Superconductivity

Researchers design a system that demonstrates unusually long-range Josephson coupling across a half-metallic ferromagnet

An international team has, for the first time, designed a material system that exhibits an unusually long-range Josephson effect. Regions of superconducting YBa2Cu3O7 are separated by a region of half-metallic, ferromagnetic manganite (La2/3Sr1/3MnO3) one micron wide.

When two superconducting regions are separated by a strip of non-superconducting material, a special quantum effect can occur, coupling both regions. This is known as the Josephson effect. If the spacer material is a half-metal ferromagnet, it can open up new potential applications for novel spintronic applications.

Read the full story Posted: Dec 05,2021

Researchers launch new paradigm in magnetism and superconductivity

An international team of scientists from Austria and Germany has launched a new paradigm in magnetism and superconductivity, highlighting the effects of curvature, topology, and 3D geometry.

In modern magnetism, superconductivity and spintronics, extending nanostructures into the third dimension has become a major research avenue because of geometry-, curvature- and topology-induced phenomena. This approach provides a means to improve this and to launch novel functionalities by tailoring the curvature and 3D shape.

Read the full story Posted: Nov 04,2021

The University of Konstanz to establish a superconducting spintronics research hub

The Sofja Kovalevskaja Award, Germany's most highly-endowned research award for early-research scientists, went this year to Dr Angelo Di Bernardo from Cambridge University. Dr. Angelo was awarded with 1.65 million Euros and will move to the University of Konstant in which he will establish a research hub in the field of superconducting spintronics.

Dr. Angelo's project that won the award is dealing with superconducting spintronics with oxides and 2D materials.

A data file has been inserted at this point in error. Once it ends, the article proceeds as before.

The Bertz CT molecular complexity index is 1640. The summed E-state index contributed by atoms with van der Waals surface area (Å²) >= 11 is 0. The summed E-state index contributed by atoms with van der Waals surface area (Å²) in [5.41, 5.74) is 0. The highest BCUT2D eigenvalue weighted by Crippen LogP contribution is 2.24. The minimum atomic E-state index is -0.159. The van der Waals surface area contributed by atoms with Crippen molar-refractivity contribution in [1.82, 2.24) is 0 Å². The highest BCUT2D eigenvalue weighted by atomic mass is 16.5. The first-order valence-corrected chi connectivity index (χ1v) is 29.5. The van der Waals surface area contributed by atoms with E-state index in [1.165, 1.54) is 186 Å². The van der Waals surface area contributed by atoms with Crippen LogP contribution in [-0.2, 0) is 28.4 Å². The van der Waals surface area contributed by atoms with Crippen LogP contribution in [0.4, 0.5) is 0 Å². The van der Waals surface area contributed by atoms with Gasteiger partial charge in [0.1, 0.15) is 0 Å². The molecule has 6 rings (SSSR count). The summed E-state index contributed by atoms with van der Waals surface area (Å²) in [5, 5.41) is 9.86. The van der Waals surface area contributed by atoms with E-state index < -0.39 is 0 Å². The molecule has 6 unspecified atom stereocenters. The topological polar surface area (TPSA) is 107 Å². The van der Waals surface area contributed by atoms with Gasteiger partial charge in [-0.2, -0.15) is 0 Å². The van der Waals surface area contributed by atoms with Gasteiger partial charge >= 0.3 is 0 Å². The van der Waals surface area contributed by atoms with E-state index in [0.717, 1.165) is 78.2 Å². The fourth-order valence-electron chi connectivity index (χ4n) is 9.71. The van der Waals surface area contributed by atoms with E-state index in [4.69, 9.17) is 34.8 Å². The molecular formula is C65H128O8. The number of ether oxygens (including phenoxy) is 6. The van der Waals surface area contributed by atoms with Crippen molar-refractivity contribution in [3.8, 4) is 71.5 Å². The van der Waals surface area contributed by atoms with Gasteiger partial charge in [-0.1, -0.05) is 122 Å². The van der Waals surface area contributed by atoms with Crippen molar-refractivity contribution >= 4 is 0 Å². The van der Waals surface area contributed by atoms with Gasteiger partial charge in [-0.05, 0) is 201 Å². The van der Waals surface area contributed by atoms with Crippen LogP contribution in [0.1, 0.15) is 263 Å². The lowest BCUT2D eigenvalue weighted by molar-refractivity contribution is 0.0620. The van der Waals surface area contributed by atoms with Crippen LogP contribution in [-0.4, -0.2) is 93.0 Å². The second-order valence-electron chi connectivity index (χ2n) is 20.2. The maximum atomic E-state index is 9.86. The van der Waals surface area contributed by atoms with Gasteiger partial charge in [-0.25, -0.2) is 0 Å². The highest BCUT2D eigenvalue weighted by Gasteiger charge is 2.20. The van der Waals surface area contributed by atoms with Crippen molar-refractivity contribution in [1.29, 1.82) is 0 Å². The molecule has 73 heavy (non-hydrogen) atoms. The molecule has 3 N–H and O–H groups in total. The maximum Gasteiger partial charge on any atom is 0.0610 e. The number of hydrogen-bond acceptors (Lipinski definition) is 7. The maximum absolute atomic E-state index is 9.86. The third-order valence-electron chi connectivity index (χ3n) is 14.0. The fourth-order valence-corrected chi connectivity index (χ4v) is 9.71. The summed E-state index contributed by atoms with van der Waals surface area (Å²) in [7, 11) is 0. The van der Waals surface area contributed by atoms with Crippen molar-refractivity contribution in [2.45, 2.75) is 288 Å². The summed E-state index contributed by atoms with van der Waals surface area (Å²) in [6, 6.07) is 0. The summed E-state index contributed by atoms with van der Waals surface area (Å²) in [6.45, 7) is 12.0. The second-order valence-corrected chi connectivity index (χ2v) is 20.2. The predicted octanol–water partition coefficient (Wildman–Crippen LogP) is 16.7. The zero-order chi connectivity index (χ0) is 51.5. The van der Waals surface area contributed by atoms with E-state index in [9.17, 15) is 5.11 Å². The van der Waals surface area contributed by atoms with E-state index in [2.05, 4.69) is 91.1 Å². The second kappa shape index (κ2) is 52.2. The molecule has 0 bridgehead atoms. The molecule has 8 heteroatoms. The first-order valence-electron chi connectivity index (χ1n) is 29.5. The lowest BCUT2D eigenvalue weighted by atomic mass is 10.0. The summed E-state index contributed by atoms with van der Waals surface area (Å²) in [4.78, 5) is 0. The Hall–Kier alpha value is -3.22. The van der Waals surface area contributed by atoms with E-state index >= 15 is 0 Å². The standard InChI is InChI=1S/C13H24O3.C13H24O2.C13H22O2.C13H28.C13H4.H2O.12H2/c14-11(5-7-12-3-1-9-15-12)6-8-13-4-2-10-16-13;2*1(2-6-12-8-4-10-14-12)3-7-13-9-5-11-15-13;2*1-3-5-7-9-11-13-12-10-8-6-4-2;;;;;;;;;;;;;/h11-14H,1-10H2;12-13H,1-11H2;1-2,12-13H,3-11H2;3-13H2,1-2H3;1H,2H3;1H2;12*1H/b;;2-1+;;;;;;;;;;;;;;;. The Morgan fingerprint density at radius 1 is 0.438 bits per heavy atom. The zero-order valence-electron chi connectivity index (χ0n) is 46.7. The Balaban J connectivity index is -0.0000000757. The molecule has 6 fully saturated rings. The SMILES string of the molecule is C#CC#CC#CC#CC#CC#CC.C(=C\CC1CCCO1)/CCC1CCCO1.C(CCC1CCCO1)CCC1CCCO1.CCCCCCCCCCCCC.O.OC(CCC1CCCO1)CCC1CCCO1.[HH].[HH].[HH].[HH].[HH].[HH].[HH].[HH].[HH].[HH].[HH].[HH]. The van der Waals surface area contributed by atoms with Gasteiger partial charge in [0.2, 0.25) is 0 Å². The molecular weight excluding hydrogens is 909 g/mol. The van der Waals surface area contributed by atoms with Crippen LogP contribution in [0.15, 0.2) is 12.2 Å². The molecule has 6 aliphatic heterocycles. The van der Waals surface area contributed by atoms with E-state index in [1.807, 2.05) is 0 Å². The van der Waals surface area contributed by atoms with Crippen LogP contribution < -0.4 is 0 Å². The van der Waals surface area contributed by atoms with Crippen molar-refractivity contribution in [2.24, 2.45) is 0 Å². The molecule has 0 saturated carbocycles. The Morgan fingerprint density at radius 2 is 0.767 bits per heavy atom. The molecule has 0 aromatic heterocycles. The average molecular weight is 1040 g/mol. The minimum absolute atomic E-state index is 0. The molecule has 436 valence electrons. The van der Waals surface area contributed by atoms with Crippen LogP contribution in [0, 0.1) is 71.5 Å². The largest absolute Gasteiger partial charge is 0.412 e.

Read the full story Posted: Aug 22,2019

Superconductivity may be key to more efficient spintronic devices

Researchers from the Lomonosov Moscow State University together with British scientists discovered that superconductivity is able to promote magnetization in certain conditions. Using this effect may lead to faster spintronic devices.

Directed electron spin photo

The researchers say that superconducting spintronic devices will demand far less energy and emit less heat compared to current devices. The superconductors may be useful in the process of spin transportation while ferromagnetics may be used to control spins.

Read the full story Posted: Oct 08,2015

Superconductive spintronics devices may enable zero power computing

Researchers from Cambridge showed that superconductors could be used as an energy-efficient source for spintronics devices - this was not believed to be possible by most researchers. Superconducting spintronics devices may enable powerful circuits that consumer very little power (in fact superconductors offer 100% energy efficiency).

The researchers showed that electrons spin can be detected and manipulated in the current flowing from a superconductor. They achieved that feat by adding an intervening magnetic layer (made from Holmium) to the superconductor. This layer allowed them to manipulate the electrons spin.

Read the full story Posted: Jan 17,2014